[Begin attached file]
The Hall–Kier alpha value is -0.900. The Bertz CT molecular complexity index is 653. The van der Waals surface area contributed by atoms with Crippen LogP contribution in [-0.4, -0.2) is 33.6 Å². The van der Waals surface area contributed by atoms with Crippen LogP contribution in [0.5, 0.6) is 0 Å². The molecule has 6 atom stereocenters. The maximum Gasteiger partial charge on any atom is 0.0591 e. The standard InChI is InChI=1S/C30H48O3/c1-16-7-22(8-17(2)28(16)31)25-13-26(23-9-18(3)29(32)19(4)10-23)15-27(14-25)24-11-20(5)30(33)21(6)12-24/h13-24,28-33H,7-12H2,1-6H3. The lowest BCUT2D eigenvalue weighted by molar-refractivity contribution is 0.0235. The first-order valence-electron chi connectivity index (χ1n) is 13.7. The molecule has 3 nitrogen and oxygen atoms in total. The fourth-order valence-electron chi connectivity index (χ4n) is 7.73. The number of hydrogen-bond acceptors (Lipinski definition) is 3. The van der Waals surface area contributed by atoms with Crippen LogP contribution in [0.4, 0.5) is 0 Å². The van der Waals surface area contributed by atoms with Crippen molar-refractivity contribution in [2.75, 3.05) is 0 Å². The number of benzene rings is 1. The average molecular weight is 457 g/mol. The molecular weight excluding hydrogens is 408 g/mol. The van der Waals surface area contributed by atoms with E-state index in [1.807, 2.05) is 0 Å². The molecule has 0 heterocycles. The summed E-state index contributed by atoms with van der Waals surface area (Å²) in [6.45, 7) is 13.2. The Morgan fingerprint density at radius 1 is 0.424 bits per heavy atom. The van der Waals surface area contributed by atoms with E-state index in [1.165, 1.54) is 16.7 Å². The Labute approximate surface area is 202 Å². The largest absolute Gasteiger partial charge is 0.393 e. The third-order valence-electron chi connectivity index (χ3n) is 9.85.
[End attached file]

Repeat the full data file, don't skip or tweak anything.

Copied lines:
The Hall–Kier alpha value is -0.900. The Bertz CT molecular complexity index is 653. The van der Waals surface area contributed by atoms with Crippen LogP contribution in [-0.4, -0.2) is 33.6 Å². The van der Waals surface area contributed by atoms with Crippen LogP contribution in [0.5, 0.6) is 0 Å². The molecule has 6 atom stereocenters. The maximum Gasteiger partial charge on any atom is 0.0591 e. The standard InChI is InChI=1S/C30H48O3/c1-16-7-22(8-17(2)28(16)31)25-13-26(23-9-18(3)29(32)19(4)10-23)15-27(14-25)24-11-20(5)30(33)21(6)12-24/h13-24,28-33H,7-12H2,1-6H3. The lowest BCUT2D eigenvalue weighted by molar-refractivity contribution is 0.0235. The first-order valence-electron chi connectivity index (χ1n) is 13.7. The molecule has 3 nitrogen and oxygen atoms in total. The fourth-order valence-electron chi connectivity index (χ4n) is 7.73. The number of hydrogen-bond acceptors (Lipinski definition) is 3. The van der Waals surface area contributed by atoms with Crippen LogP contribution in [0.4, 0.5) is 0 Å². The van der Waals surface area contributed by atoms with Crippen molar-refractivity contribution in [2.75, 3.05) is 0 Å². The number of benzene rings is 1. The average molecular weight is 457 g/mol. The molecular weight excluding hydrogens is 408 g/mol. The van der Waals surface area contributed by atoms with E-state index in [1.807, 2.05) is 0 Å². The molecule has 0 heterocycles. The summed E-state index contributed by atoms with van der Waals surface area (Å²) in [6.45, 7) is 13.2. The Morgan fingerprint density at radius 1 is 0.424 bits per heavy atom. The van der Waals surface area contributed by atoms with E-state index in [1.165, 1.54) is 16.7 Å². The Labute approximate surface area is 202 Å². The largest absolute Gasteiger partial charge is 0.393 e. The third-order valence-electron chi connectivity index (χ3n) is 9.85.